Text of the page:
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Volume 26, Number 7 — July 2019

Jennings headlines poetry celebration

Edison Jennings
Edison Jennings

By Leslie Grace | A! Magazine for the Arts | March 27, 2019

Edison Jennings headlines the Sunday with Friends regional poetry celebration, which is held April 28 at 3 p.m., at the Washington County Public Library, Abingdon, Virginia.

While he has three chapbooks and his poetry has been published in various journals, he still remembers the first poem he ever wrote.

The python’s manners are quite crude.
It squeezes its prey and gulps its food.

Edison Jennings says he was “6, maybe 7, when I wrote that masterpiece. I wrote it just to entertain myself and maybe show off to my parents. They weren’t all that impressed.”

Their initial reaction to his childhood poem didn’t stop Jennings from continuing to express himself and search for meaning through his poetry.

“I’m not sure why I focus so much on poetry,” he says. “I guess I like the density, the wit and the figuration of poetry. And the way it sounds — primarily the way it sounds. I write poetry in rhymed, blank and free verse. With rhymed verse, I usually fool around with ballads and sonnets, though I have been known to mangle terza rima (an arrangement of triplets that rhyme aba, bcb, cdc, etc.) from time to time. Most of my poems, though, have been free verse.”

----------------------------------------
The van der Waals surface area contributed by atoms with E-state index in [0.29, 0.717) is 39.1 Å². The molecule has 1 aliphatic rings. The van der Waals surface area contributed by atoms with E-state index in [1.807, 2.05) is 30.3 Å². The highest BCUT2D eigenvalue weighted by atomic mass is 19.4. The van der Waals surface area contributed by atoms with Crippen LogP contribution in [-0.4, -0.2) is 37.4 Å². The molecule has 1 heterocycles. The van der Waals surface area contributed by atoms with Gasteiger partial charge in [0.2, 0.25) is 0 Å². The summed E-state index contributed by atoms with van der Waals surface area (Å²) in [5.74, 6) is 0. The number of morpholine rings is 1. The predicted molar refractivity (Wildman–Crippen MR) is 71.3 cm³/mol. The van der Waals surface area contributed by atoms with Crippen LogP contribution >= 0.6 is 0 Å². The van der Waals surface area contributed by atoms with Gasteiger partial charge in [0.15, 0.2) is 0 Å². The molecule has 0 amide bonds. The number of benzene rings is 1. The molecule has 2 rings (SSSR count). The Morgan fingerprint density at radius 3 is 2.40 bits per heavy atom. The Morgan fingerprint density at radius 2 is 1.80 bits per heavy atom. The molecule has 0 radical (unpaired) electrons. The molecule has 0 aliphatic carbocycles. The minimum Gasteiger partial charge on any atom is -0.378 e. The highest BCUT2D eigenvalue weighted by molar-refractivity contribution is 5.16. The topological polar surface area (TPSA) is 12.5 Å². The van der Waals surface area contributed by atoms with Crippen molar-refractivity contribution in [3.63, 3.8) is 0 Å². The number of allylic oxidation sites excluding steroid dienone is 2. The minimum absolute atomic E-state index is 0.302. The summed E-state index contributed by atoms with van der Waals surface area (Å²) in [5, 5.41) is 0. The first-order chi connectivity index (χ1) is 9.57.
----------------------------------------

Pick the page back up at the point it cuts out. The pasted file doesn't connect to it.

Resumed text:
At the poetry celebration, he reads from his two latest chapbooks “A Letter to Greta” and “Small Measures.” He also shares selections from his first chapbook, “Reckoning.” He is joined by regional poets from the Appalachian Center for Poets and Writers including Warren Harris, Rees Shearer, Delilah O’Haynes and Deborah Meacham Ledford.

Jennings uses his poetry to try to come to terms with the conflict between beauty and suffering and to explore concepts familiar to everyone: loss, gain, triumph, defeat, joy, suffering, love and loneliness.

“The world is both beautiful and cruel; living things suffer and die in the midst of unspeakable magnificence. How to come to terms with that? I don’t know. Maybe poetry might offer a clue?” he wonders.

He is inspired by Walt Whitman, Emily Dickinson, Wallace Stevens, Robert Frost and Elizabeth Bishop. He also enjoys the contemporary poetry of Frank Bidart, Charles Wright and Derek Walcott.

“Many, many folks encouraged me, all sorts of folks, not just writers. But I will name a few local writers who have been generous and helpful with my efforts. In no particular order, they are Adrian Blevins, Mark Roberts, Dan Stryk, Larry Richman, Ann Richman, Errol Hess, Felicia Mitchell, James Owens and Sam Rasnake,” Jennings says.

Jennings earned a Bachelor of Arts while serving on active duty as an enlisted air crewman in the U.S. Navy. After military service, he completed a Master of Fine Arts at the Warren Wilson Program for Writers, Swannanoa, North Carolina. He lives in Abingdon, Virginia. His poems have appeared in a variety of journals and anthologies, including “Boulevard,” “Kenyon Review,” “Rattle,” “Slate,” “Southern Review,” “Southwest Review,” “Triquarterly,” “Valparaiso Poetry Review” and “Zone 3.”

CHECK OUT JENNING'S POEM — THE CATS OF ROME


Topics: L, Literature, Poetry